Wikipedia has a good working definition of guilt. It defines it as a cognitive or an emotional experience, occurring when a person believes or realises – accurately or not – that they have compromised their own standards, or have violated a universal moral standard and bear significant responsibility for that violation.
Basically we feel guilty because our speech, emotions or behaviour is out of whackwith what we expected to do or to say in certain situations.
These feelings of guilt generally start in childhood; for example, the fear of failing to live up to your parents’ expectations. Such feelings can easily continue into adulthood, where they can mingle with the need to meet all sorts of other expectations, such as those of a ‘boss’, clients or even the wider community or society.
How guilt occurs at work
In the working environment, guilt may surface because we promise to do something, to deliver something, or to be somewhere – only to find that this does not happen. Over-promising can easily lead to feeling guilty about failing to deliver on these promises.
Or it may be that you have made a mistake and have the spectre of disciplinary proceedings or professional misconduct, hanging over you.
We often have an idealised version of what our working environment should look like and our role in it. Another example, I know I could have achieved that goal but did not see it through. But perfect lives and careers only exist on social media, so this drive for perfection sets up a pattern for feeling inadequate and guilty.
Self-disappointment is one of the foundations to guilt. Guilt is closely related to the concept of remorse. Guilt and its handmaiden, shame, can paralyse us or catalyse us into action. Which route do you take?
Taking action against guilt
Something I personally strive for, and a step I recommend to my clients, is to challenge assumptions that everything we do is needed yesterday. I have stopped automatically inserting an immediate time/date for reply. Instead I take time out to listen to the actualtimescale requirements so that an assertive conversation can take place about what is possible and what is not.
Another way for lawyers to manage guilt is to recognise that problems are part of their working day and a lawyer’s success or happiness should not be measured on the absence of them. Accepting that there are times when you will be double booked or miss an appointment. Apologise and ask what would make amends without assuming that you need to ‘beat yourself up’. On the other hand if this is happening all the time – then a review of how you are managing your workload may be in order.
It is easy to say that when things don’t go according to plan, take stock and learn from it. Some thought should be given as to how you want to manage these situations so that you remain effective and not spiral down into negativity or become paralysed by analysis. Guilt can lead to ‘covering up’ mistakes instead of focusing on the solution and preventative measures for the future.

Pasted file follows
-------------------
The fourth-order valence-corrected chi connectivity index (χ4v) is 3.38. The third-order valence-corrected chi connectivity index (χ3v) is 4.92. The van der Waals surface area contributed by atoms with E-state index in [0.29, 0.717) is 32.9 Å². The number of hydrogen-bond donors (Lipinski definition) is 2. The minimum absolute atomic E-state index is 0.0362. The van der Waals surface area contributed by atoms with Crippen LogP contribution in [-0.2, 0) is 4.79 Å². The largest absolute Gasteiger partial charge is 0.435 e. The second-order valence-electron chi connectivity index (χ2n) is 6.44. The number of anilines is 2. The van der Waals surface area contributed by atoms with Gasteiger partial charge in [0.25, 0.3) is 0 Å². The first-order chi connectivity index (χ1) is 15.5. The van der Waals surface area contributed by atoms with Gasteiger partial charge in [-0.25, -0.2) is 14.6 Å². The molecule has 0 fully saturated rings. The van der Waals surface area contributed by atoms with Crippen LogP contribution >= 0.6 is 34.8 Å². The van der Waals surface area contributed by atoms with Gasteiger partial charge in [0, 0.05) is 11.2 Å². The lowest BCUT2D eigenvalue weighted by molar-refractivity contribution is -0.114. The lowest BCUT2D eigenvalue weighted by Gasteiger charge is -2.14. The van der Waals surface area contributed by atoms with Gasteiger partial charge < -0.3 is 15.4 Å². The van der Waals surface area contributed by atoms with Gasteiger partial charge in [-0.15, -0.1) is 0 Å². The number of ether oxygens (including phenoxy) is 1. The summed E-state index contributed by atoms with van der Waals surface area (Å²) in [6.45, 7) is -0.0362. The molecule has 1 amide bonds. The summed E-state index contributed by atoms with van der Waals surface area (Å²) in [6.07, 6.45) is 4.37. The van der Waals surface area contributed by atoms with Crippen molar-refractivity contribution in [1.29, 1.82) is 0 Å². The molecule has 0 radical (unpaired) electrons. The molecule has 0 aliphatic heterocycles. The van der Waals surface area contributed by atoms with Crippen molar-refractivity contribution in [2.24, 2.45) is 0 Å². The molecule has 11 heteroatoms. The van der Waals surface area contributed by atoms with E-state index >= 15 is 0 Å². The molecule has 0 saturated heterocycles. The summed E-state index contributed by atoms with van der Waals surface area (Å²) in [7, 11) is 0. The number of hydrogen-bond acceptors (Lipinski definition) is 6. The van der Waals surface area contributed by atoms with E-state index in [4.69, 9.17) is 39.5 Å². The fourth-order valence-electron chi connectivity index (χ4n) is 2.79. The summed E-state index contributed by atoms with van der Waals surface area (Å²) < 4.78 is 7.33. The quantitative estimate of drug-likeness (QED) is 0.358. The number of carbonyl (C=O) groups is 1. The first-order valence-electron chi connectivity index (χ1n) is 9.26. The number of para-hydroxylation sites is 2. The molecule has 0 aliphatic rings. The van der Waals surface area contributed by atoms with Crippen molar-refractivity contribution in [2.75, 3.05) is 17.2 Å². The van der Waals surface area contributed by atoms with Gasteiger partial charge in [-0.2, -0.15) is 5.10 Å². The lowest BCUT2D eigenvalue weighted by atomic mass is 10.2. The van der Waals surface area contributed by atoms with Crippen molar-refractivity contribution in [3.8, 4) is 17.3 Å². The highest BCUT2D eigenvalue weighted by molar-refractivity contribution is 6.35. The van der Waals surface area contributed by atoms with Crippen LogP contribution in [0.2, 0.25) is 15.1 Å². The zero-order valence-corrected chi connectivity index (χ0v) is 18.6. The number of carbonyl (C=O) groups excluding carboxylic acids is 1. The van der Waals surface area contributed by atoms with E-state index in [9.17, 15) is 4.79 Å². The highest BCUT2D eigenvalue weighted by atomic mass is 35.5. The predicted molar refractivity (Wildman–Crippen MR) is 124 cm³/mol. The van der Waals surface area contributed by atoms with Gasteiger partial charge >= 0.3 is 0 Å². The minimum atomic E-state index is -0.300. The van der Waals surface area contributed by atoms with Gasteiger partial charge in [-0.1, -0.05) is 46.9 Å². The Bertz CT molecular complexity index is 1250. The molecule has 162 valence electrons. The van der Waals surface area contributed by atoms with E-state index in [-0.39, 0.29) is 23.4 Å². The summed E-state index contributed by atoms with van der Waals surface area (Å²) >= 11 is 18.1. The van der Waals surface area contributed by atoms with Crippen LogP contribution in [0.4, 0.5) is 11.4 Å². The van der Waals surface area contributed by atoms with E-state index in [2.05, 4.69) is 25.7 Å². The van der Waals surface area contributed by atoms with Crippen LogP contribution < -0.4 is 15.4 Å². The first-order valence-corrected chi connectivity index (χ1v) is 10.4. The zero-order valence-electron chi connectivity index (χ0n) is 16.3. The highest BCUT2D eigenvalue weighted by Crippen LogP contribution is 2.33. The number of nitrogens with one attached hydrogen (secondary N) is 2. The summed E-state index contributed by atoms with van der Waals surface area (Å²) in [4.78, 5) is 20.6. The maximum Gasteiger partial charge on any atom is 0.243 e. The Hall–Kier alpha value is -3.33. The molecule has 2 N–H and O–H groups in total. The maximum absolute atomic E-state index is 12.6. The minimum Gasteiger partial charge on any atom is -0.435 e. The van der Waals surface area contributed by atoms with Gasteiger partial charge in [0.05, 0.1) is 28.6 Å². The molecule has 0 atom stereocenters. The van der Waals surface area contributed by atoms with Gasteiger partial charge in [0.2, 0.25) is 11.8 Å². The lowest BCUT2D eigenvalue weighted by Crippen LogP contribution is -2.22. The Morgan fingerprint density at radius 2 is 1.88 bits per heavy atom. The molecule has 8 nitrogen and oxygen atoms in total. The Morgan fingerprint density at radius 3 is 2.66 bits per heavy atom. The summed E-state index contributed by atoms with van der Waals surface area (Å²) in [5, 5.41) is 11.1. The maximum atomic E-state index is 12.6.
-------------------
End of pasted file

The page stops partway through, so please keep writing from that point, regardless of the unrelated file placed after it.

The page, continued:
This may mean that you have strategies for managing your behavioural expectations and building your resilience. Resilience can lead to incredible achievement. Most high-profile business leaders have lost businesses as well as built them. For example, Walt Disney had his theme park concept trashed 302 times and Howard Shultz (Starbucks) was turned down by banks 242 times.
Your guilt and its impact on others
Guilt often causes a natural inclination to apportion blame elsewhere, so you don’t feel bad. If this leads you to say something in anger, own it and apologise (once) for the ‘behaviour’ – not for being who you are. Staying in anger or blame keeps you stuck in damaging behaviour patterns. Say sorry you acted in anger and acknowledge that something you have done has impacted someone else. This way, you can apologise without guilt and you make amends where you can, both to yourself and to the other person.
Then take time out to review the ‘trigger’ for the anger and/or guilt so that you can think, feel and behave differently in the future.
Some final thoughts
It is important to avoid negative feelings by recognising what you can do to release them. This allows you to feel better so that your actions come from this place and not fear.
A quick tip is to feel gratitude – including gratitude for the ‘learning’ experience. If that is a stretch then keep a gratitude diary to record every day activities for which you are grateful– such as a job or parts of a job you enjoy, the sunshine, great colleagues, chocolate (my favourite) etc.
If you want to make lasting change, you must identify the behaviour you wish to change and create a plan of action to make it happen. If this sounds daunting on your own, then coaching may be the answer for you.
I am more than happy to sit down and talk to anyone about the concepts explored in this post and how they can help you in your daily life. If you would like to discuss this please contact me: firstname.lastname@example.org telephone me; 07921540039
YCFL delivers strategic coaching, leadership, management and interpersonal skills training for the legal profession. Since 2003 Ann has trained nearly 7000 lawyers in leadership, management and interpersonal skills. Ann has also trained with the Coaching Academy and holds a H.N.L.P. certificate in coaching as well as being an N.L.P. Master Practitioner. She is a member of the Professional Speaking Association and Professional Speaking Academy.